Saturday, November 19, 2005

News Flash! New York Times Makes Daring Case For Photography As Art!!

It's always entertaining to read what clueless headline writers stick on articles, particularly when they clearly have zero knowledge about the subject of the article. Below is the headline of an article published on the front of the NYT's art page on the website

By ALAN RIDING The works on display at Paris Photo, which closes this Sunday, make a daring argument for photography as art.

The article below is still a little late in staking photograph's claim as a fine art, but it is still a far cry from the web page head line:

Photos That Don't Capture Reality, but Change It

PARIS, Nov. 18 - If photography began escaping the shadow of painting a century ago, decades passed before it was widely recognized as an art unto itself. Today proof of its star status can be found in a four-day international fair called Paris Photo, which closes on Sunday. Clearly, the market for art photography is booming.

So here we have photography escaping the shadow of painting a century ago, and that it was some decades later before it was widely recognized as an art unto itself. So the idea that a single art fair - today - many, many decades later - can suddenly make a 'daring' argument for photography as a discrete art is... wonderfully clueless.

And, unfortunately, increasingly common.


Anonymous said...

OK, Brady you've lost me. You show the kind of disrespect for copy editors that crappy reporters often do, but instead of explaining why the headline is bad, you take issue with the lead of the story, which we'll assume for our purposes was written by the reporter.

Brady Westwater said...

Uh, actually, I DID explain precisely why the headline was wrong and nothing else as I had no problem at all with the basic argument of the lead of the story, which was correct.

To begin with, the headline on the art section front page claimed that an art show made a 'daring' argument for photography as art.

I then quoted the article which - correctly - said that photography was first began to be taken seriously as art a century agao and then it was then some decades before it was fully accepted as an discrete art form.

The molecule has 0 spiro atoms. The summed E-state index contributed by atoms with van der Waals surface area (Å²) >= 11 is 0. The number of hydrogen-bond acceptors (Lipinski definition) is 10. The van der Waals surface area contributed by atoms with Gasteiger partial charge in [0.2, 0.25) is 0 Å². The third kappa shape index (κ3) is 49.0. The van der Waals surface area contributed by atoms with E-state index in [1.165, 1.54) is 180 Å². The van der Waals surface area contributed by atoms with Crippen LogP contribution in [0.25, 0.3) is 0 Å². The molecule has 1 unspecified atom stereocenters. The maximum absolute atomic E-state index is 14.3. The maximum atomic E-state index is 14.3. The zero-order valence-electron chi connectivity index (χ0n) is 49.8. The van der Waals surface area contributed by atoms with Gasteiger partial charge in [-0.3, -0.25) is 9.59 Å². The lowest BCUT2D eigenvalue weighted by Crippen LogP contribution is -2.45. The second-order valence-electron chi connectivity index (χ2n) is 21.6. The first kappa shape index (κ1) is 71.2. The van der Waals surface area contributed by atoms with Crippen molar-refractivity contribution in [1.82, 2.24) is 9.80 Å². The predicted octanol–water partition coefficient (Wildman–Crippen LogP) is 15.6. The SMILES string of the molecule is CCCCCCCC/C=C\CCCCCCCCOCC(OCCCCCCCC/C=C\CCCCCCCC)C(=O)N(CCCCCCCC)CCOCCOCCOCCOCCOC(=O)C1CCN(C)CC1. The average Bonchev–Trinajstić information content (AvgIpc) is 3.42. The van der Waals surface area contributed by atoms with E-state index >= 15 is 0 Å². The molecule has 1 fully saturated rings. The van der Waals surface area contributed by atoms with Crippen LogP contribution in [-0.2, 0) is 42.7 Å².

Other than saying I felt this acceptance was possibly obtained a little earlier later than that - which is a judgement call - I fully agreed with the article's basic premise which totally CONTRADICTED the headline which mistakenly claimed that photography as art was still a 'daring' concept.

I then used the writer's words as proof that the editor had not understood the article and thus had gotten both the facts and the headline wrong.

I never intended to take issue with the lead of the story which is accurate in its depiction of the history of the acceptance of photography. I also did not even address the writer's conclusion - that this show demonstarted how the art photography market was booming - which it is.

Lastly, the article and its lead had nothing to say about how this show supported the idea that photography could be art - as did the headline - and that claim was the only thing I took issue with.

Could I have made that distnction a tad more clearly, of course. Could you have parsed this a bit more carefully. Also a possibility.

Anonymous said...

I don't think that headline says what you say it does. It describes the style of the photos at this exhibit, one of which is right below it on the Times web site.

Headlines for reviews aren't going to repeat the lead when that lead backs into to what the story or review is about. The headline refers to altered images that review cites as examples.